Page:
The Government Accountability Office (GAO) is helping Federal agencies to save taxpayer money on duplicative programs, offices, and initiatives, saving roughly $600 billion since GAO began this work in 2011 – with more cost-saving opportunities available.

GAO issues annual reports highlighting these duplicative efforts, and this year’s report identifies 100 new recommendations in 35 new topic areas for Congress or Federal agencies to improve the efficiency and effectiveness of government.

Nearly $47 billion of the claimed $600 billion in cost savings took place in fiscal year 2022. However, GAO said that it estimates “tens of billions more dollars could be saved by fully implementing our remaining open matters and recommendations that we have identified as having potential for financial benefits.”

At a Senate Homeland Security and Governmental Affairs Committee hearing last week, Comptroller General Gene Dodaro told members of Congress that GAO has made over 1,800 recommendations, and 74 percent have been fully or partially implemented.

“There’s much more to do though and tens of billions of additional dollars that can be saved,” Dodaro said. “This year’s report we recommend 100 new actions. For example, one is there are over 130 programs administered by 15 different agencies for expanding broadband throughout the country.”

“These are all worthwhile efforts, but they could be better coordinated,” he continued. “We’ve recommended a national strategy where you could actually better measure [and] make sure there’s good coordination.”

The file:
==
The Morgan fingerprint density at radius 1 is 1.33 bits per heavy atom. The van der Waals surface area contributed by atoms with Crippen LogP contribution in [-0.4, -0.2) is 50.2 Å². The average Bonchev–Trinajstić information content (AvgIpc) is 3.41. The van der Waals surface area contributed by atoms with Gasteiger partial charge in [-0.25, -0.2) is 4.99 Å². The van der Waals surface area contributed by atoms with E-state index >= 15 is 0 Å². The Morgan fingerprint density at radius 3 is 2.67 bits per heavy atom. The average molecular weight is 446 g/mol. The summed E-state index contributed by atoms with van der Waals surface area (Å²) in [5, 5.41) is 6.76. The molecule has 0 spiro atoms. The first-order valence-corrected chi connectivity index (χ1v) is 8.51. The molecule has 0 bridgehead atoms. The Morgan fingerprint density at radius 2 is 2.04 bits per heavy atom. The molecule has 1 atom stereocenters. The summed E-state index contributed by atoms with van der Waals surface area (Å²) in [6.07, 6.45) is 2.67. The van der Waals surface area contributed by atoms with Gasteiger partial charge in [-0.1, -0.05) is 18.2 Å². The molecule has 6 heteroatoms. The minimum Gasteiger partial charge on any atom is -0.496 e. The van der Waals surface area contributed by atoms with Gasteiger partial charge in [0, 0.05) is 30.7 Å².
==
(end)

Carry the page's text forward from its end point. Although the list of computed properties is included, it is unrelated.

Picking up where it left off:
Dodaro also pointed to disaster recovery and response efforts, noting that there are 30 different Federal departments and agencies that are involved in disaster assistance, and that the Federal Emergency Management Agency (FEMA) “is stretched very thin.”

“There needs to be a comprehensive look again at better ways to be able to deal with people who are affected by disaster,” he said. “So we’ve recommended that that be taken a fresh look at and have a good reassessment.”

According to the GAO report, another example of an open topic area with potential financial benefits includes the Centers for Medicare & Medicaid Services better-adjusting payments for differences between Medicare Advantage plans and traditional Medicare providers in the reporting of beneficiary diagnoses.

Another key area includes the IRS enhancing enforcement and service capabilities to help “reduce the gap between taxes owed and paid by collecting tax revenue and facilitating voluntary compliance.”

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Grace Dille
Grace Dille
Grace Dille is MeriTalk's Assistant Managing Editor covering the intersection of government and technology.